By NICK REISMAN
Gannett Albany Bureau
ALBANY - New legislation may give the governor's office broad powers to negotiate cigarette-tax-enforcement agreements with American-Indian tribes - a provision officials hope will avoid a fresh confrontation over the issue.
The state is banking on collecting $150 million in revenue from taxes sold on reservations to non-tribal people in an effort to plug a $9.2 billion deficit.
But the execution of the plan could be easier said than done. While tribal leaders say they would like to avoid lawsuits and pursue a diplomatic route, the memory of the botched 1997 enforcement effort has some observers wondering if the state can follow through on collecting the money.
"The big unknown is how the people on the reservations will react," said Bob Batson, a government lawyer-in-residence at Albany Law's Government Law Center. "It's a matter of whether they'll react like they did 13 years ago or if they'll accept it or if they make another legal challenge."
Enforcement is due to begin Sept. 1.
The plan, approved by lawmakers on Monday, was coupled with a $1.60 hike on cigarettes sold elsewhere, and a tax increase for all other tobacco products from 46 percent of the retail price to 75 percent.
Combined, the state expects to receive $440 million from the tobacco taxes.
A renewed effort of collecting taxes from the sale of reservation cigarettes was considered necessary if the state was to again hike the tobacco taxes elsewhere.
In 1997, the last time the state tried to enforce a tax-collection plan, Seneca tribe members in Cattaraugus County occupied Thruway overpasses in protest. Fourteen people were arrested and two state troopers were injured during the protests.
Then-Gov. George Pataki backed off from the plan after the protests and the state's executive hasn't touched the issue until now, at the height of a budgetary crisis.
The most recent plan would collect taxes from non-tribal members through wholesale manufacturers that ship their products to reservations.
American Indians who live on reservations can continue to purchase cigarettes tax-free either through participating in a coupon program or a prior-approval plan.
Cigarettes produced and sold on reservations would also not be taxed.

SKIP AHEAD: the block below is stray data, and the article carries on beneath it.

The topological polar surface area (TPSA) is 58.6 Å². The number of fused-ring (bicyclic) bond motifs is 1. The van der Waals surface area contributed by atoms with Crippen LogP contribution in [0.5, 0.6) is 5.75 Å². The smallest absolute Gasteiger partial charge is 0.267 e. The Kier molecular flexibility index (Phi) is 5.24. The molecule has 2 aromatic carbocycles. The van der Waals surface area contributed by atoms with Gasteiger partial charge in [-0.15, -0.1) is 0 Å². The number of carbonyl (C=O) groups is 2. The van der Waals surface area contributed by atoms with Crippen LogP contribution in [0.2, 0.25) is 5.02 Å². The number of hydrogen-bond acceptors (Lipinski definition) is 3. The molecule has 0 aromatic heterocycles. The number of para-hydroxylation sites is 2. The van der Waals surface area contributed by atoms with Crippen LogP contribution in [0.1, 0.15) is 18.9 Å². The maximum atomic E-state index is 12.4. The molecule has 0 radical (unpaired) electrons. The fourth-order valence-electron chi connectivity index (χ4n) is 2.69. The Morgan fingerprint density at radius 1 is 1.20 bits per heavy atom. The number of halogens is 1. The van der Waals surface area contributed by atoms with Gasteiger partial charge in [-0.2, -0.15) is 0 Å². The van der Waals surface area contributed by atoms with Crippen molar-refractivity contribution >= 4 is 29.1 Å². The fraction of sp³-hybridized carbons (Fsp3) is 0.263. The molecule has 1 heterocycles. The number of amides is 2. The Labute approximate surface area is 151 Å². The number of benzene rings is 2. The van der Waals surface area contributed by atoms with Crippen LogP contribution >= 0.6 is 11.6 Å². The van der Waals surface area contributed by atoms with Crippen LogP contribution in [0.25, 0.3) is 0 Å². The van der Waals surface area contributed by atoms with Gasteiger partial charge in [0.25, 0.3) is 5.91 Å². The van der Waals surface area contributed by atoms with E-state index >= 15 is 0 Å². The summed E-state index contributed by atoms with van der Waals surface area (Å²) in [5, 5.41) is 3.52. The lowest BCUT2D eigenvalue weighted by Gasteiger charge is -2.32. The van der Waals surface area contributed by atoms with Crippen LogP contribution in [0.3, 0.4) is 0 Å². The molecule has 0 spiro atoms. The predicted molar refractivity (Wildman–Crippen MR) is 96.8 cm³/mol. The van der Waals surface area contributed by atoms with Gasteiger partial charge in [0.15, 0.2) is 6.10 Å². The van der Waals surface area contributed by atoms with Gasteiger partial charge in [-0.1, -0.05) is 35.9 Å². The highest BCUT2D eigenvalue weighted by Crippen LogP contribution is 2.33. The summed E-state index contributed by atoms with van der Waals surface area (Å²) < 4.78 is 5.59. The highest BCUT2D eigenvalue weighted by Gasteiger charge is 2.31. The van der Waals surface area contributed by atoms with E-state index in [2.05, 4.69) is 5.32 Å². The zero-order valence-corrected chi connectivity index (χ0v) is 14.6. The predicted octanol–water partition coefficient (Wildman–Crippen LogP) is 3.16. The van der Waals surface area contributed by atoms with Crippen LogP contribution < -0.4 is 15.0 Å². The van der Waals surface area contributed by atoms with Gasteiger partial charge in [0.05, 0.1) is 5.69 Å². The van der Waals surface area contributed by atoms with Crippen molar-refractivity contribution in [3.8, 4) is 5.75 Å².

While the plan approved on Monday is similar to what New York tried to do previously, there is a key difference: The governor's office appears to have the power to negotiate tax-collection plans directly with the tribal leaders.
Any agreement made with the tribes would supersede the plan approved Monday, said Department of Taxation and Finance Acting Commissioner Jamie Woodward.
"The governor's office is hopeful of pursuing agreements with each nation," Woodward said.
Pete Carmen, the vice president of Oneida Nation Enterprises, said he was hopeful that an agreement could be worked out.
"We are committed to trying to work toward a resolution," Carmen said. "We understand that some people will never be satisfied with any agreement with any Indian nation. We are looking to negotiate with people who are willing to enter into an agreement. We will work as hard as we can with those people to try to do so."
But if those negotiations fail, the tribes are prepared to go to court, he said.
"If the state and Indian nations do not reach agreements, there is sure to be litigation," Carmen said. "Litigation is not the preferred route for any of these parties to resolve disputes."
Sen. Michael Nozzolio, R-Fayette, Seneca County, said the negotiation provision may give too much authority to the governor's office.
"The governor has additional authority to negotiate issues like casinos, land claims, without additional consent from the Legislature," Nozzolio said. "It very well could open the door to providing governors the authority to negotiating without public scrutiny."
Many American Indians see the sale of cigarettes as vital to the livelihood of their reservations, making it a deeply passionate and personal issue.
"If Albany chooses to violate those treaties, businesses, both on and off our territories, will close. Thousands of Senecas and non-Senecas will lose their jobs," said Barry Snyder, the president of Seneca Nation, in a statement. "Hundreds of millions of dollars in spending will cease."
There is little argument that New York can collect the tax revenue, some experts believe.
"The state legally has a right to tax sales to non-members of the tribe," said Eric Cheyfitz, the director of American Indian Program at Cornell University. "What the response of the tribes is going to be is another issue."
Sen. Jeff Klein, D-Bronx, said the plan is fair.
"We're a nation of laws and we're a state of laws," Klein said. "The law is on our side."
Klein, a smoker himself, has sought legislation to crack down on the sale of cigarettes over the Internet and reduce the number of tax-free cigarettes sold on the street.
"When you look at any constitutional argument or any law I've seen, when non-Native Americans buy cigarettes, they have to pay the tax," Klein said. "They point to all types of treaties; all the types of treaties I've seen deal with real property. They don't deal with the taxation of goods like cigarettes."